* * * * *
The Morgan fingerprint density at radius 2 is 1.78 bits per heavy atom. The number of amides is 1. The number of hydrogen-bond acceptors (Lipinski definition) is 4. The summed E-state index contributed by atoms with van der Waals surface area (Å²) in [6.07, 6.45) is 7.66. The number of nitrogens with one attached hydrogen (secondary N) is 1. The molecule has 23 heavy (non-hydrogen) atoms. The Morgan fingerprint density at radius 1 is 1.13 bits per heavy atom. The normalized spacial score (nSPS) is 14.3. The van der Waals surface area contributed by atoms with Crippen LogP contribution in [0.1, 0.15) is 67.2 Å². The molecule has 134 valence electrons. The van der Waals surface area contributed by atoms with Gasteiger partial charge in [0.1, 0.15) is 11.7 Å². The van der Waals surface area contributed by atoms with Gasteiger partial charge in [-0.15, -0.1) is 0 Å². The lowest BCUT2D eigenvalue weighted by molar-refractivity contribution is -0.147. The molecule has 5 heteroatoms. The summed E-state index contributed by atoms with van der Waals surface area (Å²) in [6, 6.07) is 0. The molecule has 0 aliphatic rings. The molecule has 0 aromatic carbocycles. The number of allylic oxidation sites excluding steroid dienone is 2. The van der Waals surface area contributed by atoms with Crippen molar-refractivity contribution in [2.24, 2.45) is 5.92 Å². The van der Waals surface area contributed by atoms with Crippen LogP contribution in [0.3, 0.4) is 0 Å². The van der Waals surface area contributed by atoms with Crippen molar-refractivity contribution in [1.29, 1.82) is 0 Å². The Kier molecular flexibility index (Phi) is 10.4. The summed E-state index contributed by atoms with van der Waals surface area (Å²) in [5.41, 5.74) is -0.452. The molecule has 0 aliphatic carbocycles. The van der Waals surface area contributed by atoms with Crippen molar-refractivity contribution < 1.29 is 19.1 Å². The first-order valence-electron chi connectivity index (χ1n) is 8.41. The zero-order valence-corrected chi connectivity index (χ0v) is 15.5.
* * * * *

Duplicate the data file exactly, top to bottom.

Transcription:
The Morgan fingerprint density at radius 2 is 1.78 bits per heavy atom. The number of amides is 1. The number of hydrogen-bond acceptors (Lipinski definition) is 4. The summed E-state index contributed by atoms with van der Waals surface area (Å²) in [6.07, 6.45) is 7.66. The number of nitrogens with one attached hydrogen (secondary N) is 1. The molecule has 23 heavy (non-hydrogen) atoms. The Morgan fingerprint density at radius 1 is 1.13 bits per heavy atom. The normalized spacial score (nSPS) is 14.3. The van der Waals surface area contributed by atoms with Crippen LogP contribution in [0.1, 0.15) is 67.2 Å². The molecule has 134 valence electrons. The van der Waals surface area contributed by atoms with Gasteiger partial charge in [0.1, 0.15) is 11.7 Å². The van der Waals surface area contributed by atoms with Gasteiger partial charge in [-0.15, -0.1) is 0 Å². The lowest BCUT2D eigenvalue weighted by molar-refractivity contribution is -0.147. The molecule has 5 heteroatoms. The summed E-state index contributed by atoms with van der Waals surface area (Å²) in [6, 6.07) is 0. The molecule has 0 aliphatic rings. The molecule has 0 aromatic carbocycles. The number of allylic oxidation sites excluding steroid dienone is 2. The van der Waals surface area contributed by atoms with Crippen molar-refractivity contribution in [2.24, 2.45) is 5.92 Å². The van der Waals surface area contributed by atoms with Crippen LogP contribution in [0.3, 0.4) is 0 Å². The van der Waals surface area contributed by atoms with Crippen molar-refractivity contribution in [1.29, 1.82) is 0 Å². The Kier molecular flexibility index (Phi) is 10.4. The summed E-state index contributed by atoms with van der Waals surface area (Å²) in [5.41, 5.74) is -0.452. The molecule has 0 aliphatic carbocycles. The van der Waals surface area contributed by atoms with Crippen molar-refractivity contribution < 1.29 is 19.1 Å². The first-order valence-electron chi connectivity index (χ1n) is 8.41. The zero-order valence-corrected chi connectivity index (χ0v) is 15.5.